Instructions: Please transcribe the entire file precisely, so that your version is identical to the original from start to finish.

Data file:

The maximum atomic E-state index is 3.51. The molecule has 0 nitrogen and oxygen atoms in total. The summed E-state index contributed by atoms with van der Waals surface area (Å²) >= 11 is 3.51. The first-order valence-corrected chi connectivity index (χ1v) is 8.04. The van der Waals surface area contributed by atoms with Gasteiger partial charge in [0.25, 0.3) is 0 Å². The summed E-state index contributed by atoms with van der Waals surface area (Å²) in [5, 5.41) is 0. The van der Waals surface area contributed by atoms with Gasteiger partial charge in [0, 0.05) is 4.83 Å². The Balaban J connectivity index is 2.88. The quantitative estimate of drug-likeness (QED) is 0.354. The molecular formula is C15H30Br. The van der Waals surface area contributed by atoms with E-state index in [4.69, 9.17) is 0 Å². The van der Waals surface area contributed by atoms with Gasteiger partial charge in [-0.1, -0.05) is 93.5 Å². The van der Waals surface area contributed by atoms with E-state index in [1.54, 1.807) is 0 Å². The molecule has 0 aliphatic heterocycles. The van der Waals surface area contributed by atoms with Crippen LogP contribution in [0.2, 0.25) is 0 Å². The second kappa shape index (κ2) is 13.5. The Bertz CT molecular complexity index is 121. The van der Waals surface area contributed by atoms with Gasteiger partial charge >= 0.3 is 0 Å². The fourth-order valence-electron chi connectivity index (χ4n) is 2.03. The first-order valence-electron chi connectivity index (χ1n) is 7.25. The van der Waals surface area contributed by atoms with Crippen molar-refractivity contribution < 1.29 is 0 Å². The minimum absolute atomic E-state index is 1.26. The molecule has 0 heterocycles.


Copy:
The maximum atomic E-state index is 3.51. The molecule has 0 nitrogen and oxygen atoms in total. The summed E-state index contributed by atoms with van der Waals surface area (Å²) >= 11 is 3.51. The first-order valence-corrected chi connectivity index (χ1v) is 8.04. The van der Waals surface area contributed by atoms with Gasteiger partial charge in [0.25, 0.3) is 0 Å². The summed E-state index contributed by atoms with van der Waals surface area (Å²) in [5, 5.41) is 0. The van der Waals surface area contributed by atoms with Gasteiger partial charge in [0, 0.05) is 4.83 Å². The Balaban J connectivity index is 2.88. The quantitative estimate of drug-likeness (QED) is 0.354. The molecular formula is C15H30Br. The van der Waals surface area contributed by atoms with E-state index in [4.69, 9.17) is 0 Å². The van der Waals surface area contributed by atoms with Gasteiger partial charge in [-0.1, -0.05) is 93.5 Å². The van der Waals surface area contributed by atoms with E-state index in [1.54, 1.807) is 0 Å². The molecule has 0 aliphatic heterocycles. The van der Waals surface area contributed by atoms with Crippen LogP contribution in [0.2, 0.25) is 0 Å². The second kappa shape index (κ2) is 13.5. The Bertz CT molecular complexity index is 121. The van der Waals surface area contributed by atoms with Gasteiger partial charge >= 0.3 is 0 Å². The fourth-order valence-electron chi connectivity index (χ4n) is 2.03. The first-order valence-electron chi connectivity index (χ1n) is 7.25. The van der Waals surface area contributed by atoms with Crippen molar-refractivity contribution < 1.29 is 0 Å². The minimum absolute atomic E-state index is 1.26. The molecule has 0 heterocycles.